On July 8th the District received a month’s worth of rain in an hour. Let me say that again… a MONTH’S WORTH IN AN HOUR. It’s predicted that in DC, a 1-in-100 year storm will become a 1-in-25 year storm by 2050, and a 1-in-15 year storm by 2080. We must act now before this becomes our reality.
During the deadly heat wave in late July, DC’s Heat Emergency Plan was implemented. Six lives were lost due to the heatwave. Not normal. Not okay.
This is climate change. No. These are signs of a climate emergency.
What’s worse? Despite the climate emergency being felt locally, the important timeline that the climate law mandates is perhaps in jeopardy.
The District’s public transportation system is supposed to be emissions free by 2045, yet WMATA doesn’t even have a plan in place to transition to electric buses.
Vehicles are the second highest emitters in the District, comprising 23% of all emissions. The Clean Energy Act requires the DC Department of Motor Vehicles to create a vehicle excise tax incentivizing fuel efficient vehicles by January 1, 2020, yet there are no public reports on current steps being taken by these agencies.
In DC, low-income residents spend as much as 12% of their income on energy utility bills. The Clean Energy Act requires that in 2020, the Department of Energy and Environment (DOEE) and the DC Sustainable Energy Utility (DCSEU) will allocate at least 30% of the funds from the sustainable trust fund increases to low income residents for programs including energy bill assistance and workforce training. To date, no progress has been reported on these initiatives. Accountability and transparency are critical to making sure we achieve the change we need for a livable future.
Our new law funded the DC Green Finance Authority, effectively establishing one of the nation’s first Green Banks. It’s expected to attract $5 private dollars to every $1 public dollar to help fund clean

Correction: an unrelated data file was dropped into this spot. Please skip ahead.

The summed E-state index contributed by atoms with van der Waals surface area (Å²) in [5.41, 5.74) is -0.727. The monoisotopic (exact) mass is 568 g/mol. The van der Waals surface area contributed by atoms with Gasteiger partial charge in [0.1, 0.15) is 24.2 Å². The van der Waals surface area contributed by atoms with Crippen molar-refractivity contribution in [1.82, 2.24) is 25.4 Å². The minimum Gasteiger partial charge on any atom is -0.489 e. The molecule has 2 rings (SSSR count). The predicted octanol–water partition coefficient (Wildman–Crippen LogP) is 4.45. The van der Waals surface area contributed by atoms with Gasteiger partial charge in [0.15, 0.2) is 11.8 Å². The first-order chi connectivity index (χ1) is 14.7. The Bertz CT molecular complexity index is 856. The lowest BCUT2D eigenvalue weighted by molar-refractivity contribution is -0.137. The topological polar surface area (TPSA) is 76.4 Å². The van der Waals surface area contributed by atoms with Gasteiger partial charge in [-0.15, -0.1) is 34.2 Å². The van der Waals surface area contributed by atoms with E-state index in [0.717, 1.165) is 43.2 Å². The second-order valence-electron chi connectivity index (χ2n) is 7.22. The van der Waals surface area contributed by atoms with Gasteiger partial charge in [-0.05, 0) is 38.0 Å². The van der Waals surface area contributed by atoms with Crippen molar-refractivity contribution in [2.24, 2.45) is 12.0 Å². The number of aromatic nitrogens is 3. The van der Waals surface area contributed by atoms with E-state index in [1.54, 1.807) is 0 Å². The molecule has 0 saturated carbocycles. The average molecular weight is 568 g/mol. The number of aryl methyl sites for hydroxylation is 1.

energy projects in places such as low-income communities around the District. However, corruption is already a concern for the DC Climate Coalition. Denise Robbins, Communications Director at CCAN, wrote an op-ed featured in the Washington Post, illuminating issues with the newly confirmed nominees to the DCGB board. Conflicts of interest tamper with the effectiveness of an organization that has the ability to have a positive effect of this magnitude.
Stories like these put a bad taste in DC residents’ mouths. When we lose hope, we lose this battle.
The DC government isn’t doing a great job at generating trust. And this is a government-heavy law. DC residents need transparency and clarification as to how the law is going to be implemented. There is danger in resting now. The government must be held accountable through the implementation process. We have the opportunity to solidify our role as leaders in a global transition away from carbon.
We want our law to set an example of what is possible when people work together to solve complex and seemingly insurmountable problems at a local level.
Here’s what needs to be done:
- The DC Council should request updates from the DMV and DOEE regarding their plans to create the excise tax by the established deadline of January 1, 2020.
- The DC Council should ask the DOEE and the DCSEU to report on their progress in establishing plans, including community outreach and engagement, for meeting funding goals for low income residents by 2020.
- WMATA should develop and implement an electrification plan immediately.
- The D.C. Council should pass an amendment that requires the Green Bank to establish strong oversight policies as law.